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Don’t Be A Punchline

It’s that time of year again: another Super Bowl has come and gone.  Who doesn’t love a good commercial?  Whether your team was in the big game or not, we all seemed to enjoy the game breaks featuring new zany ad campaigns.  But what about the flops who fail to make an impression within the first few seconds and cause you to turn away for another hotwing?  Most commercial trucks are similar.  Big carriers, big trucks, and big cargo, equate to an obvious big commercial enterprise, but what about the grey areas of less obvious “commerce”?  As we explored which vehicles fit commercial operations a few weeks ago, this week the article will explore which operations constitute commercial purposes.

In order to be considered a Commercial Motor Vehicle, the vehicle must have been used in commerce.  This begs the question – what is commerce?  The Illinois vehicle code doesn’t shed much light on the subject as it defines commerce as “trade, commerce, or transportation”… perhaps they forgot not to define a word as the very word they’re trying to define.  Merriam-Webster would suggest “activities that relate to the buying and selling of goods and services.”

If commerce is limited to the above definitions, why would there be an exemption on both the state and federal level for police and fire vehicles only when responding to emergency calls?  Wouldn’t they also be exempt when operating their emergency vehicles to and from a touch-a-truck event or while using their rig to pickup meals for the firehouse?  Simply, NO!

The key term is: COMPENSATION. If the driver is being compensated: commerce. If the driver has the potential to be compensated: commerce. If the driver is bartering goods or services in exchange for his use or operation of the vehicle: commerce. Everyone understands: company truck + compensated driver = commerce.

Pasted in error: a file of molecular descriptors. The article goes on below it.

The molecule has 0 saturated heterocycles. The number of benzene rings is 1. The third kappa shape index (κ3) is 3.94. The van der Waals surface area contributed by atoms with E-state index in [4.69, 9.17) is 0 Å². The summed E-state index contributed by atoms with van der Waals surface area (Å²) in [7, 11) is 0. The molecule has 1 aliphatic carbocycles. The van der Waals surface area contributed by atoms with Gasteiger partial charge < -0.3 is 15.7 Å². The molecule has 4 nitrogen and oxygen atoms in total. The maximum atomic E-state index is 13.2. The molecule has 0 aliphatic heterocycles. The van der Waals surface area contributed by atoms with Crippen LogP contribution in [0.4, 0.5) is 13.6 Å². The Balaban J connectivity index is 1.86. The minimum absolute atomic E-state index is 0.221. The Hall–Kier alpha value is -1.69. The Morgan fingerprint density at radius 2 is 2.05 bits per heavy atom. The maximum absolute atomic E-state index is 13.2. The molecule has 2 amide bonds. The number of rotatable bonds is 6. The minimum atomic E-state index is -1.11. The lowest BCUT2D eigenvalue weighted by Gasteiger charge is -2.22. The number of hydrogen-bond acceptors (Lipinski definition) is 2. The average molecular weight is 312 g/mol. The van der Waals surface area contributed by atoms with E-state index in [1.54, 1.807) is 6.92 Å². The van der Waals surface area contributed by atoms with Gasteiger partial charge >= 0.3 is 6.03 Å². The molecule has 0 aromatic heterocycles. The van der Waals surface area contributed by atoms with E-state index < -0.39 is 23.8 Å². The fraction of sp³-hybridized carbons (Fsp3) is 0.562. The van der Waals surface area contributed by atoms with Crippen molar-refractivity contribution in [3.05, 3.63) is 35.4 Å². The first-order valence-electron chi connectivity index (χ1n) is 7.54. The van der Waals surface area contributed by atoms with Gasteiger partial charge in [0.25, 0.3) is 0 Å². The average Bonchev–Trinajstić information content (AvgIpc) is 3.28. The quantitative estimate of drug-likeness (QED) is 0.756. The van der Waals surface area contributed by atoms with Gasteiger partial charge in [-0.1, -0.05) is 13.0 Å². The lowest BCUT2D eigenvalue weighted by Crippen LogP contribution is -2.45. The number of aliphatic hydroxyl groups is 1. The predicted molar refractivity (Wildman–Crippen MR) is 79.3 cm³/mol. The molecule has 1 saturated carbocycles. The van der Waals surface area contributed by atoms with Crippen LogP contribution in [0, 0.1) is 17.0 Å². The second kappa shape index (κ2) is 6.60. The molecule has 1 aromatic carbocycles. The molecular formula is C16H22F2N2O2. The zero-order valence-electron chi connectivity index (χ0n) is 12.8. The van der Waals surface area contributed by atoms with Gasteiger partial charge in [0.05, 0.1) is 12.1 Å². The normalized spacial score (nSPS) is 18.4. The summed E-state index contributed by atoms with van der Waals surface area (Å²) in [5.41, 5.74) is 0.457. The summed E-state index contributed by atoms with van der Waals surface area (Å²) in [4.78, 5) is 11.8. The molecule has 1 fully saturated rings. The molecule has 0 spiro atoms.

What about the driver operating his company’s tree trimming truck on the weekend so he can trim his personal trees around his residence? not commerce. What if that driver was operating his company’s tree trimming truck on the weekend so he can trim trees at his rented house, in exchange for a free months’ rent? commerce. What about the driver operating his RV from campsite to campsite with his family on weekends? not commerce.

Perhaps that driver was operating his RV, pulling his racecar from track to track where he had the potential of winnings: commerce.  The FMCSA has provided some guidance on this suggesting driver’s would be exempt depending how they file their taxes, what expenses they deduct, and whether corporate sponsorship was involved.  All in all, confusing.

I know what you’re thinking… “Whoa! I know a guy that’s been doing that for ____ years, and never had a problem.”  This may be true, but at what cost?

When a minivan blows a stop sign and pulls out in front of a sizable truck which kills all occupants of the minivan, police may determine the minivan was at fault.  But what happens when the civil case swirls around in the court system for a couple years and they determine the Commercial Motor Vehicle driver was not licensed properly and shouldn’t have been on the road?  Perhaps a driver should err on the side of the caution and obtain their proper Commercial Driver’s License.

There are some police officers reading this licking their chops: “I know plenty of drivers who are operating in those grey areas and this is all I needed to confirm my suspicions.”  Try again!  The burden of proof for criminal prosecutions is still proof beyond a reasonable doubt.  Is the investigation complete enough to stand up in front of a judge and swear under oath the driver was being compensated?  If not, officers better also err on the side of caution.

Commercial licensing laws are in place for a reason.  Their broadness shouldn’t be used as an excuse for drivers to say, “But I didn’t understand.”  If you’re operating in the grey, get licensed.  That way your financial well-being doesn’t become the punch line to a bad TV commercial.

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